Trump vs. Zuckerberg: Who Has Contributed More to Fake News?

Nowhere is anti-intellectualism more warmly incubated or does misinformation spread faster than in the online community, which is why Facebook – the third most-visited website in the world – has such a weighty responsibility.\r\n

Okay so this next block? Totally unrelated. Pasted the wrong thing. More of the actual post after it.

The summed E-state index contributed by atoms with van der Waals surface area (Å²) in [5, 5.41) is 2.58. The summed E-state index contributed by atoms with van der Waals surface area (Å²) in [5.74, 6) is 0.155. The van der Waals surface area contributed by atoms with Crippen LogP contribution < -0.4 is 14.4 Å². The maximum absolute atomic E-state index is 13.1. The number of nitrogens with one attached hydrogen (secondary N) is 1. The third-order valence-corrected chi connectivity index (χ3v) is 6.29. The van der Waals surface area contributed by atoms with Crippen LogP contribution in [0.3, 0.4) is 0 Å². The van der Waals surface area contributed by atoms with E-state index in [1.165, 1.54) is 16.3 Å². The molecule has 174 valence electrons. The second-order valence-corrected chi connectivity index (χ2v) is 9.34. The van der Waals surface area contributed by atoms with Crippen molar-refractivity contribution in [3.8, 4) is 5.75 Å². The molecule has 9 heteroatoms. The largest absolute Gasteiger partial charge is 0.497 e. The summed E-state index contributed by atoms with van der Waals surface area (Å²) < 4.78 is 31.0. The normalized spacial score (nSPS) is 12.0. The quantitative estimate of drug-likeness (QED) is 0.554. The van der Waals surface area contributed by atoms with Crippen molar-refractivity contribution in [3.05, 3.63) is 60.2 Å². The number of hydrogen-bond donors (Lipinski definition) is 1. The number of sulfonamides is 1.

Perhaps we should subtitle all fake news with the facts, half-jokes French philosopher-activist Bernard-Henri Lévy. The anti-intellectualism movement has swept the United States and Europe in the last 12 months, but it has been a long time coming. Trump is not the author of it, but rather the product, notes Lévy. While intellectuals relish debate, the hashing-out and exchange of ideas is what the anti-intellectual movement fears most. "Debate now, truth tomorrow," says Lévy. It’s funny then that social media is the hotbed of modern debate, but it’s also a cradle of life for anti-intellectualist sentiment. Nowhere are idiots more warmly incubated or does misinformation spread faster than in the online community, which is why Facebook – the third most-visited website in the world – has such a responsibility to support verified information and not publicize fake news as equal on the platform. Trump may be the heart of the anti-intellectual movement, but social media is the mechanism, says Lévy. Bernard-Henri Lévy's most recent book is The Genius of Judaism.

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